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The Effects of the New TV Deal on New Orleans

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If you guessed positive, you're right!

Brad Penner-USA TODAY Sports

Monday morning the NBA announced a new nine year, $24 Billion television and digital rights deal with ESPN and Turner. The previous agreements, set to expire after the 2015-16 season, were for eight years and $7.4 Billion according to Ken Berger for CBS Sports. The most immediate effect is going to be on the salary cap, which could rise to over $88 Million in the summer of 2016.

Berger's own number, provided by team executives, is a staggering $91.2 Million. The salary cap this season, for a reference point, is just over $63 Million. Potentially there is an increase of $25-28 Million in the salary cap coming in the next two years; nearly a 40% increase over the 2014-15 salary cap.

Smoothing Increases

During the course of the press conference Adam Silver was asked about the effect this could have on the salary cap. Silver mentioned that he intended to meet with NBAPA Executive Director Michele Roberts later on Monday to begin discussing "smoothing" out the increase.

This topic of "smoothing" has been written about recently by Zach Lowe.

The bubble may not burst for a long time. Sports Business Journal reported this morning that the NBA is close to an agreement with ESPN and Turner on a new national TV rights deal that could crack $2 billion per year on average — up from approximately $900 million under the current agreement, which runs through 2015-16. That could wreak havoc with the salary cap, since the cap level is tied to overall league revenues. Grantland reported in late July that the league is trying to avoid any mammoth one-year jump in the cap level, since such a leap would make it difficult for both players and teams to build long-term plans. Some team executives are inquiring this morning whether the league might bake some of projected TV revenues, scheduled to kick in for the 2016-17 season, into the 2015-16 cap to smooth the increases.

The Blazer's Edge took a deep dive into potential smoothing a couple weeks ago. At that point the estimated 2016-17 salary cap used (no smoothing) was $85 Million. Instead of jumping from $66M in 2015-16 to $85M in 2016-17 their estimate jumps to $71M in 2015-16 to $80M in 2016-17 and getting the rest of the increases caught up in 2017-18. In essence in order to smooth the increase without taking money from the players (which the Players' Association will reject outright) this method "borrows" some of the increase from the 2016-17 increase and accelerates it to 2015-16.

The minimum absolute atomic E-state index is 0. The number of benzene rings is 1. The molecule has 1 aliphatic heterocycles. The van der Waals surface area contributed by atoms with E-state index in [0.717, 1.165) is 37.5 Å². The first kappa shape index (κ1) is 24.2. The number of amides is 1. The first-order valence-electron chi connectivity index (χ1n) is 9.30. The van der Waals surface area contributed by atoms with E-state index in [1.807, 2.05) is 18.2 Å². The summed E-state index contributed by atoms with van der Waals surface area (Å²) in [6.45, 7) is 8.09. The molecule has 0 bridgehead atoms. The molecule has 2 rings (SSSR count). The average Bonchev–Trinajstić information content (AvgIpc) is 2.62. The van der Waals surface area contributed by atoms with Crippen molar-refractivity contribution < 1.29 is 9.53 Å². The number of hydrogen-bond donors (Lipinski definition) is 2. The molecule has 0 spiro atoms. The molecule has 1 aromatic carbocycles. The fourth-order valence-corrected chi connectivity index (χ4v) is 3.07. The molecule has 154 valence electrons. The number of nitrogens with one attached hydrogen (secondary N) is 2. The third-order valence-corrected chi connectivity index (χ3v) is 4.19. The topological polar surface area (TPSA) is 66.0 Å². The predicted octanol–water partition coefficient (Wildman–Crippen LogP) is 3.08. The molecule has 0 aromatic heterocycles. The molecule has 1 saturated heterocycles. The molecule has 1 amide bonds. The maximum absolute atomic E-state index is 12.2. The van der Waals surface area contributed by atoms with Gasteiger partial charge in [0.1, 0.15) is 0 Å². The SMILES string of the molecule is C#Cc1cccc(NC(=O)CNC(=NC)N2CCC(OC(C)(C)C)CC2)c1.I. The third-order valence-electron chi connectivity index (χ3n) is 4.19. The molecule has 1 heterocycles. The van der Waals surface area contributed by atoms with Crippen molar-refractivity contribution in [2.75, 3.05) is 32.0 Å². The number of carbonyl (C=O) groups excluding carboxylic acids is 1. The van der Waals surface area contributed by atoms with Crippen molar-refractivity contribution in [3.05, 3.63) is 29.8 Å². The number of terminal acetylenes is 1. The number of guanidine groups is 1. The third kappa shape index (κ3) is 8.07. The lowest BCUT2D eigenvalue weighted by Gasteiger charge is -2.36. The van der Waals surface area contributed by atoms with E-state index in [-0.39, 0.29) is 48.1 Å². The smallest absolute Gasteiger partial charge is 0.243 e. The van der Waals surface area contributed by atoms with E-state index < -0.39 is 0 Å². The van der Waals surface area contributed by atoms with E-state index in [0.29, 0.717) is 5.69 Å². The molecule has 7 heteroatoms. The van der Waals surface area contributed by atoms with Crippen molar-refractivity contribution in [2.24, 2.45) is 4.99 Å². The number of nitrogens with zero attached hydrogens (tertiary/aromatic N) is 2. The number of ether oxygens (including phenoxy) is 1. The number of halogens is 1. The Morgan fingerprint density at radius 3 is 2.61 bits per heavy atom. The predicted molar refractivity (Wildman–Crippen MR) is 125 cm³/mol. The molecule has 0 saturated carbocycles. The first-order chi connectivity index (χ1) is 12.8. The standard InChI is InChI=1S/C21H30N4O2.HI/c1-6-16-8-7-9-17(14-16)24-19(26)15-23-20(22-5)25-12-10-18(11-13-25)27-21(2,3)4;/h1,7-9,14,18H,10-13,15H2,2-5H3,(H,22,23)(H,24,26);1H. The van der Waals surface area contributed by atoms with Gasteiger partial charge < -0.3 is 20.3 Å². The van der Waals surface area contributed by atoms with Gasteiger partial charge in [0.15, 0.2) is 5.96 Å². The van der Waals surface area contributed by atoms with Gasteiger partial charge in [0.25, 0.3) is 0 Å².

It is important to note that many of the above calculations use the average over the nine year deal; $2.67 Billion. As Zach Lowe notes in his rapid reaction piece up mere hours after the official announcement the number for 2016-17 the league disseminated to teams is actually $2.1 Billion.

The plans as of now are to start at $2.1 billion in 2016-17, the first year of the deal, and escalate in even year-over-year increments to a peak of $3.1 billion in the final year, per sources who have reviewed a memo the league sent to teams today.

Working with that number a salary cap (without smoothing) around $85M in 2016-17 seems like a fair enough place to start.

Anthony Davis Extension

It does not make a ton of sense to reinvent the wheel. For an incredibly in depth analysis of AD's next extension go read this piece on Bourbon Street Shots. It walks you through all the finer points on AD's extension and free agency options. Here are the big points in my mind.

The NBA might have a lockout or strike in the summer of 2017. Anthony Davis has the option to lock up well in excess of $100 Million guaranteed in the summer of 2015. The earliest AD can be an unrestricted free agent is the summer of 2017. The inability to predict exactly what might happen, combined with now decades of the owners in professional sports taking labor to the cleaners in negotiations it is entirely reasonable to expect Davis to sign an extension next summer.

Will it be for five year or four years with a fifth year option? Will it be for the full 30% (assuming Davis qualifies) or a lesser amount (as both Paul George and Kyrie Irving signed for)? Those questions will be decided upon in those negotiations.

The Rose rule (30% of the cap instead of 25%) kicks in if Davis stars the All-Star game in 2015 and 2016, makes an All-NBA team in 2015 and 2016, or is named the MVP in either season. It cannot be a combination of things. Two All-Star Starts, or two All-NBA teams (not defensive, All-NBA), or an MVP. Considering the popularity of Dwight Howard, Blake Griffin, and Kevin Durant in the Western Conference it might be safe to rule out Davis starting the All-Star Game this year. Realistically we're down to making consecutive All-NBA teams (possible, but not probable) or winning the MVP (far fetched).